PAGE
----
Open-City poll reveals Londoners feel excluded from local planning process

15 November 2010

Open-City new logoThe results of the London-wide survey we commissioned were released today, revealed that those living and working in the capital feel they have little say in the design of new buildings and public spaces in their local areas.

Of the 1,137 people who undertook the ‘Your buildings, your neighbourhood, your city’ online survey, 747 (65.3%) believe that they do not have enough of a say in their local built environment, despite the fact that the vast majority (98.2%) feel it is important for their local area to be well designed.

With more than 800 individual comments to the survey, there is strong public opinion that:

  • UK towns are in danger of losing their character and sense of place to insensitive, poor design
  • The needs and opinions of the local community are not genuinely valued, but that there would be support for well-designed new development
  • Many people believe that public consultation is conducted only as a tick-box exercise or often rushed - they would value a genuine conversation and involvement in the decision-making process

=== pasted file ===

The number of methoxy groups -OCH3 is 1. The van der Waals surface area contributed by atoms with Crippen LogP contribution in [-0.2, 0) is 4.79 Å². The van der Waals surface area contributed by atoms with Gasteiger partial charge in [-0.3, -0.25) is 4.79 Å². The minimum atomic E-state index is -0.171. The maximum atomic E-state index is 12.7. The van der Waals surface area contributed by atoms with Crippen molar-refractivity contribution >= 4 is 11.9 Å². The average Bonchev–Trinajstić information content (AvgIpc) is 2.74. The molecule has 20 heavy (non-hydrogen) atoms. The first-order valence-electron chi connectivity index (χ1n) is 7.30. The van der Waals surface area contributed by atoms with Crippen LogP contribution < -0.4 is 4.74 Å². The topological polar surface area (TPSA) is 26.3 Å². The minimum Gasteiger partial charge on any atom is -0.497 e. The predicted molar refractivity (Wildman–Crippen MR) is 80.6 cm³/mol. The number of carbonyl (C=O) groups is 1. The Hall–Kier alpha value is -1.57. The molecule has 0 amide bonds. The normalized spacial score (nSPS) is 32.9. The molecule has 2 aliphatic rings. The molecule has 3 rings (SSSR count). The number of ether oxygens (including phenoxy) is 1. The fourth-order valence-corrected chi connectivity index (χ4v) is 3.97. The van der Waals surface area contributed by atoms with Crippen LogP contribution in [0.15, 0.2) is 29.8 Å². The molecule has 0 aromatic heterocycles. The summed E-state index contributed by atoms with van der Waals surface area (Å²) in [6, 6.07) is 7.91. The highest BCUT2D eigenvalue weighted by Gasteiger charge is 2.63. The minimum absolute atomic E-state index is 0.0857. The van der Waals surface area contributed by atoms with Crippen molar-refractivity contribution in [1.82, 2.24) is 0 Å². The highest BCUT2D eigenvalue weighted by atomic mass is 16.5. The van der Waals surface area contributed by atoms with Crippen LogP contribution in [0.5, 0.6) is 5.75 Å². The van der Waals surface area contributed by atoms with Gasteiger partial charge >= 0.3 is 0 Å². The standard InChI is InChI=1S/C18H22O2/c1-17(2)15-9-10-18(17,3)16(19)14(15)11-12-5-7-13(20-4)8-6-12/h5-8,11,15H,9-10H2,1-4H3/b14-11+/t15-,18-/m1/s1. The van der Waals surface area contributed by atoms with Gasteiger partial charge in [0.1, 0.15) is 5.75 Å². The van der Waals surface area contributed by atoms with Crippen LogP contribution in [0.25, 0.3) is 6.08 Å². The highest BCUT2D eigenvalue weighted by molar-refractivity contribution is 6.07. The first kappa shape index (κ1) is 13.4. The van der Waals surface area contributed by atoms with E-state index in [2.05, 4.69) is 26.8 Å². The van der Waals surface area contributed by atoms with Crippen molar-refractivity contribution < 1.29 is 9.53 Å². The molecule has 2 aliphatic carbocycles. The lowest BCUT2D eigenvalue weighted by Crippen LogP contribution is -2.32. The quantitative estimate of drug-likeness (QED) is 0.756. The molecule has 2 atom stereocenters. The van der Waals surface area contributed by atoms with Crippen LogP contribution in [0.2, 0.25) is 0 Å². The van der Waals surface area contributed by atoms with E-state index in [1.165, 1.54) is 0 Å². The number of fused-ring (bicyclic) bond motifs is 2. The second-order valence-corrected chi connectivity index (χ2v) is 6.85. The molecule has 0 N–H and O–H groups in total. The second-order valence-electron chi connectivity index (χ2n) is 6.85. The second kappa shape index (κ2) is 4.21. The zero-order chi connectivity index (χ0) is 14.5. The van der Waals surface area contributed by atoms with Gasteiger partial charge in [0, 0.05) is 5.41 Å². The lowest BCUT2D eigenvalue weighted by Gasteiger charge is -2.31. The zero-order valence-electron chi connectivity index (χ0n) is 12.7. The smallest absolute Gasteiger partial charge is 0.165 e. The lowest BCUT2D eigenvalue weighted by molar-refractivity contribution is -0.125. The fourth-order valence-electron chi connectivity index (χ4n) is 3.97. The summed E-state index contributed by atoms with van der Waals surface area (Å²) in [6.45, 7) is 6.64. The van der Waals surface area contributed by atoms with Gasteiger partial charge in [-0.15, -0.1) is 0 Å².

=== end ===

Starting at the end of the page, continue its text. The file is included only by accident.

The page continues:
Open-City has been working with local councils since 1992, advocates that it is important for the development of a city to be an inclusive process. The organisation continues to provide meaningful engagement with councillors, young people and other stakeholders through its training programmes and resources. Through this, the aim is to enable those outside the built environment industries to be better informed, more knowledgeable and experienced advocates for better design.

Research, another of the organisation’s key activities, is regularly carried out into key issues and polls and surveys are often commissioned in order to provide insight into current attitudes to the built environment and planning. Victoria Thornton, Director of Open-City, said, “More innovative ways of public engagement are required in the planning process and dialogue has to be on-going rather than a one-off consideration, as is often currently the case.”

Read coverage in Planning Resource here